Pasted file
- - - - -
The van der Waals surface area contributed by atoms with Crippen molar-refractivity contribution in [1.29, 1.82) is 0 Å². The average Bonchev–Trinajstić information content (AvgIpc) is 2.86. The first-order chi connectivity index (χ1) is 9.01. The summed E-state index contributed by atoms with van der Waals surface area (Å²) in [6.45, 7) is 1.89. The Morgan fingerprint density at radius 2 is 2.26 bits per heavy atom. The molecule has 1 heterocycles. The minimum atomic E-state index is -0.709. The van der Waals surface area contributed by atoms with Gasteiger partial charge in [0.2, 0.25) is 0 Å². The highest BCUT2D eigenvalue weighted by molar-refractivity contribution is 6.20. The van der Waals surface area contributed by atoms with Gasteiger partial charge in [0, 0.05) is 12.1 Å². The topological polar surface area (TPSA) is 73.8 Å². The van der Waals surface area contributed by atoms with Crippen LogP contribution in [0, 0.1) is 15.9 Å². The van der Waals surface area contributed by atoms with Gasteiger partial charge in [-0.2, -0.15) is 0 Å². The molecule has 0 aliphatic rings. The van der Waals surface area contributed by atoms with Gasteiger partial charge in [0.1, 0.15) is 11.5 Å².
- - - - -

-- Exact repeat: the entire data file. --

The van der Waals surface area contributed by atoms with Crippen molar-refractivity contribution in [1.29, 1.82) is 0 Å². The average Bonchev–Trinajstić information content (AvgIpc) is 2.86. The first-order chi connectivity index (χ1) is 9.01. The summed E-state index contributed by atoms with van der Waals surface area (Å²) in [6.45, 7) is 1.89. The Morgan fingerprint density at radius 2 is 2.26 bits per heavy atom. The molecule has 1 heterocycles. The minimum atomic E-state index is -0.709. The van der Waals surface area contributed by atoms with Gasteiger partial charge in [0.2, 0.25) is 0 Å². The highest BCUT2D eigenvalue weighted by molar-refractivity contribution is 6.20. The van der Waals surface area contributed by atoms with Gasteiger partial charge in [0, 0.05) is 12.1 Å². The topological polar surface area (TPSA) is 73.8 Å². The van der Waals surface area contributed by atoms with Crippen LogP contribution in [0, 0.1) is 15.9 Å². The van der Waals surface area contributed by atoms with Gasteiger partial charge in [-0.2, -0.15) is 0 Å². The molecule has 0 aliphatic rings. The van der Waals surface area contributed by atoms with Gasteiger partial charge in [0.1, 0.15) is 11.5 Å².